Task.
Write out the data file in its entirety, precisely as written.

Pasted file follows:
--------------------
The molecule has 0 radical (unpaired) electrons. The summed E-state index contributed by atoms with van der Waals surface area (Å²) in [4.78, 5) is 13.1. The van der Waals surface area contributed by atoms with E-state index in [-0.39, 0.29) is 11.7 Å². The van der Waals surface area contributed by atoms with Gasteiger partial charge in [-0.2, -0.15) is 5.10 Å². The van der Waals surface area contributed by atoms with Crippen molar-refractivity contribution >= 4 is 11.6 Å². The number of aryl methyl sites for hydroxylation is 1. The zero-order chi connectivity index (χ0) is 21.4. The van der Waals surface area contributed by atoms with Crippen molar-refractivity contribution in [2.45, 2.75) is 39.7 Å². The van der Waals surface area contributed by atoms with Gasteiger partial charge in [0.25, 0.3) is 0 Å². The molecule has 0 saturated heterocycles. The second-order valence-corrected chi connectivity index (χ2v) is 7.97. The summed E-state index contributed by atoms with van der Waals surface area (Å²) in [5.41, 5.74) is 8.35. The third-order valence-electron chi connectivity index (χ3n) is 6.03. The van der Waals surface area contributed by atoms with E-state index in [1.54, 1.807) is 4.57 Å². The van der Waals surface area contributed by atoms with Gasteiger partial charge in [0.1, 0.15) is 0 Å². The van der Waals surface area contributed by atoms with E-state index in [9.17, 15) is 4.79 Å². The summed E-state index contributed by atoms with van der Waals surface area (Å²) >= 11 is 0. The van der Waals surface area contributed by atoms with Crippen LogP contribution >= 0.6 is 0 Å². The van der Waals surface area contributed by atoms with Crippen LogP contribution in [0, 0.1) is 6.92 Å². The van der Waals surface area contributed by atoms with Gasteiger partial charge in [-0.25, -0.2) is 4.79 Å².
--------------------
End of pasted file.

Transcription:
The molecule has 0 radical (unpaired) electrons. The summed E-state index contributed by atoms with van der Waals surface area (Å²) in [4.78, 5) is 13.1. The van der Waals surface area contributed by atoms with E-state index in [-0.39, 0.29) is 11.7 Å². The van der Waals surface area contributed by atoms with Gasteiger partial charge in [-0.2, -0.15) is 5.10 Å². The van der Waals surface area contributed by atoms with Crippen molar-refractivity contribution >= 4 is 11.6 Å². The number of aryl methyl sites for hydroxylation is 1. The zero-order chi connectivity index (χ0) is 21.4. The van der Waals surface area contributed by atoms with Crippen molar-refractivity contribution in [2.45, 2.75) is 39.7 Å². The van der Waals surface area contributed by atoms with Gasteiger partial charge in [0.25, 0.3) is 0 Å². The molecule has 0 saturated heterocycles. The second-order valence-corrected chi connectivity index (χ2v) is 7.97. The summed E-state index contributed by atoms with van der Waals surface area (Å²) in [5.41, 5.74) is 8.35. The third-order valence-electron chi connectivity index (χ3n) is 6.03. The van der Waals surface area contributed by atoms with E-state index in [1.54, 1.807) is 4.57 Å². The van der Waals surface area contributed by atoms with Gasteiger partial charge in [0.1, 0.15) is 0 Å². The van der Waals surface area contributed by atoms with E-state index in [9.17, 15) is 4.79 Å². The summed E-state index contributed by atoms with van der Waals surface area (Å²) >= 11 is 0. The van der Waals surface area contributed by atoms with Crippen LogP contribution >= 0.6 is 0 Å². The van der Waals surface area contributed by atoms with Crippen LogP contribution in [0, 0.1) is 6.92 Å². The van der Waals surface area contributed by atoms with Gasteiger partial charge in [-0.25, -0.2) is 4.79 Å².